Wednesday, July 15, 2015

Installing NVM And Node.js To Your Home Directory

On Fedora I've found that installing node.js and npm to be less than useful for my needs; i.e., while they install and work, they want to put things into the system directories and not my home directories. And, like with Ruby on Rails, you get locked into whatever is the latest version packaged for Fedora itself, which isn't always what you'd want.

What would be nice is to have something akin to RVM for Ruby, that lets you install the specific version you want regardless of what's packages for your release.

Enter NVM, the Node Version Manager. The name is even reminiscent of RVM! :D

To install this on my Fedora system, I first downloaded the nvm release script and executed it using:

 $ wget -qO- https://raw.githubusercontent.com/creationix/nvm/v0.12.1/install.sh | bash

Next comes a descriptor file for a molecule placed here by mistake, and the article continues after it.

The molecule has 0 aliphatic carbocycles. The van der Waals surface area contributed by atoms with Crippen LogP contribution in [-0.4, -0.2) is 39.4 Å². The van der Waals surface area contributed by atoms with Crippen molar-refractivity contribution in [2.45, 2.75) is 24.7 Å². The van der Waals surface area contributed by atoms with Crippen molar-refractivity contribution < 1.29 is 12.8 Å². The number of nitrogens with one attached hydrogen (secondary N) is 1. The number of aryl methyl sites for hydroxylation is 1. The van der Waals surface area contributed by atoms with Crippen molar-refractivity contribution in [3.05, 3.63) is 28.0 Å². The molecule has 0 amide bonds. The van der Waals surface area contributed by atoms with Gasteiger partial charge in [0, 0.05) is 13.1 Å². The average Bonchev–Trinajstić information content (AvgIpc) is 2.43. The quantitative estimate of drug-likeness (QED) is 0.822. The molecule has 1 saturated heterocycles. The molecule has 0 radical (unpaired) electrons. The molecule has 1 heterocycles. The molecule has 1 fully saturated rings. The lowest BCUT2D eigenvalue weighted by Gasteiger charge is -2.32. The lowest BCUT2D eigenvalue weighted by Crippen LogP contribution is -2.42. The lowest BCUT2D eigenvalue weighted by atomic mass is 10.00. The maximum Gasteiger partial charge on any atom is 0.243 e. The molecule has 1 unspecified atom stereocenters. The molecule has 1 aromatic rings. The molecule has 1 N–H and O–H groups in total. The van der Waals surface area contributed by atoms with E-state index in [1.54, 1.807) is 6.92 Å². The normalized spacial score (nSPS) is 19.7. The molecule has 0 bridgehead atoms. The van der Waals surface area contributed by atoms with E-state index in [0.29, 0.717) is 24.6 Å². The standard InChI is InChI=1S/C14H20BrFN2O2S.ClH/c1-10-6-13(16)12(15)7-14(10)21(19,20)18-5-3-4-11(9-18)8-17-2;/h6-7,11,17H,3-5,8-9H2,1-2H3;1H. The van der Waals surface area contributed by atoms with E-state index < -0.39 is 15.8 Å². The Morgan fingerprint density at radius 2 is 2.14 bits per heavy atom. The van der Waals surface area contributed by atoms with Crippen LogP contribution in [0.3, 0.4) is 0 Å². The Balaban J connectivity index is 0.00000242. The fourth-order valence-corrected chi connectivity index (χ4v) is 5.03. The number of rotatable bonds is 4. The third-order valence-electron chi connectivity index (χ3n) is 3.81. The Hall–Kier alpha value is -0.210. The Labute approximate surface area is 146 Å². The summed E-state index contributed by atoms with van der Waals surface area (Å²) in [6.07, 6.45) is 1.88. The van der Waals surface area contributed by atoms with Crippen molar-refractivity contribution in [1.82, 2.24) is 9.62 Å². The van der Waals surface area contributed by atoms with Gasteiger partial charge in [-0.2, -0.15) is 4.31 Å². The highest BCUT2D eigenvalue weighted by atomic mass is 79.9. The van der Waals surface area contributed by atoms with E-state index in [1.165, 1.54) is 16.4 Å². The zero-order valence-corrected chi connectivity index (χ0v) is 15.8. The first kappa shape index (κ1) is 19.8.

and then sourced my .bash_profile, which was updated to include NVM.

 $ . ~/.bash_profile

I then checked to see what the latest version of node.js was to download and install

 $ nvm current
v0.12.7


so I could be sure to install the latest version, which I did:

 $ nvm install v0.12.7
######################################################################## 100.0%


Then, to use it, you type:

 $ nvm use v0.12.7

and you should now see node in your path:

  $ which node
~/.nvm/v0.12.7/bin/node


Wednesday, July 1, 2015

Converting VMWare Disk Images For Use With QEMU

At my current job we have a VM that was created by someone using VMware which hosts a scaled down version of our runtime environment. Being the new guy, and someone who's way more comfortable with Fedora Linux than Windows, I wanted to take the VM and run it on my favorite OS.

But I couldn't just copy the image over since the 60G disk was split up into 31 separate VMDK files, which cried out to be converted to a format usable by Linux.

So here's what I did:

 $ for vmdk in *.vmdk; do qemu-convert -f $vmdk -O raw $(basename -s .vmdk $vmdk).img; done
 $ cat *.img >> runtime_environment_vm.img

When it was all done I had a bootable disk. I created a new VM using that disk and was off to work in no time!